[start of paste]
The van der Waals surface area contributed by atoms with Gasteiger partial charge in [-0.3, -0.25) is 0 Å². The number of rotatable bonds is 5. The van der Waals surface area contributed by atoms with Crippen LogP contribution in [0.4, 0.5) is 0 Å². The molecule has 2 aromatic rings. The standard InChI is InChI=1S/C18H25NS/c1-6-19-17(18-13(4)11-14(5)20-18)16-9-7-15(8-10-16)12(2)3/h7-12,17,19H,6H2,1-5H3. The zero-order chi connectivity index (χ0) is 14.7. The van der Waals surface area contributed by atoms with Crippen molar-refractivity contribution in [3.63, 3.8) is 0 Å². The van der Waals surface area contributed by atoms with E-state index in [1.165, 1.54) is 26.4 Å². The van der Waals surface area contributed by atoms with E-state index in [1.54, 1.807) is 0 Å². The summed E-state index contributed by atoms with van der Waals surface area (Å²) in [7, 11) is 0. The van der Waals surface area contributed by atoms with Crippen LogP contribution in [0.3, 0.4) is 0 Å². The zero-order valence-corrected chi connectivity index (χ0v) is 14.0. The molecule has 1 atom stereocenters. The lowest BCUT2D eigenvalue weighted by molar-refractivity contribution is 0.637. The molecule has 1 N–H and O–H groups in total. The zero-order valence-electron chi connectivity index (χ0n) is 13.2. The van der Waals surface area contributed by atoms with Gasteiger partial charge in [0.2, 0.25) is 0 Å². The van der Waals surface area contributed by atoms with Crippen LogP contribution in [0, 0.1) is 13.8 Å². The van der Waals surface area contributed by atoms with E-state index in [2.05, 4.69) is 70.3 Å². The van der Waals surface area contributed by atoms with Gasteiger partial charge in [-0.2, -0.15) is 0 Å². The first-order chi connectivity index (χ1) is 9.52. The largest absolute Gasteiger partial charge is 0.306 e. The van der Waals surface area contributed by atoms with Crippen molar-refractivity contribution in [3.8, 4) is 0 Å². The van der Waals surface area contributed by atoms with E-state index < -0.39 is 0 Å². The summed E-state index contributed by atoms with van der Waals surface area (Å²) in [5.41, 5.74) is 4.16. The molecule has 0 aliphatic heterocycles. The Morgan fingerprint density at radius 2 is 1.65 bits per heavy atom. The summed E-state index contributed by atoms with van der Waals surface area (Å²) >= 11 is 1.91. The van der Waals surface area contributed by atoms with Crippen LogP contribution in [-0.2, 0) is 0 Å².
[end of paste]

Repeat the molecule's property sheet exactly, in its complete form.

The van der Waals surface area contributed by atoms with Gasteiger partial charge in [-0.3, -0.25) is 0 Å². The number of rotatable bonds is 5. The van der Waals surface area contributed by atoms with Crippen LogP contribution in [0.4, 0.5) is 0 Å². The molecule has 2 aromatic rings. The standard InChI is InChI=1S/C18H25NS/c1-6-19-17(18-13(4)11-14(5)20-18)16-9-7-15(8-10-16)12(2)3/h7-12,17,19H,6H2,1-5H3. The zero-order chi connectivity index (χ0) is 14.7. The van der Waals surface area contributed by atoms with Crippen molar-refractivity contribution in [3.63, 3.8) is 0 Å². The van der Waals surface area contributed by atoms with E-state index in [1.165, 1.54) is 26.4 Å². The van der Waals surface area contributed by atoms with E-state index in [1.54, 1.807) is 0 Å². The summed E-state index contributed by atoms with van der Waals surface area (Å²) in [7, 11) is 0. The van der Waals surface area contributed by atoms with Crippen LogP contribution in [0.3, 0.4) is 0 Å². The zero-order valence-corrected chi connectivity index (χ0v) is 14.0. The molecule has 1 atom stereocenters. The lowest BCUT2D eigenvalue weighted by molar-refractivity contribution is 0.637. The molecule has 1 N–H and O–H groups in total. The zero-order valence-electron chi connectivity index (χ0n) is 13.2. The van der Waals surface area contributed by atoms with Gasteiger partial charge in [0.2, 0.25) is 0 Å². The van der Waals surface area contributed by atoms with Crippen LogP contribution in [0, 0.1) is 13.8 Å². The van der Waals surface area contributed by atoms with E-state index in [2.05, 4.69) is 70.3 Å². The van der Waals surface area contributed by atoms with Gasteiger partial charge in [-0.2, -0.15) is 0 Å². The first-order chi connectivity index (χ1) is 9.52. The largest absolute Gasteiger partial charge is 0.306 e. The van der Waals surface area contributed by atoms with Crippen molar-refractivity contribution in [3.8, 4) is 0 Å². The van der Waals surface area contributed by atoms with E-state index < -0.39 is 0 Å². The summed E-state index contributed by atoms with van der Waals surface area (Å²) in [5.41, 5.74) is 4.16. The molecule has 0 aliphatic heterocycles. The Morgan fingerprint density at radius 2 is 1.65 bits per heavy atom. The summed E-state index contributed by atoms with van der Waals surface area (Å²) >= 11 is 1.91. The van der Waals surface area contributed by atoms with Crippen LogP contribution in [-0.2, 0) is 0 Å².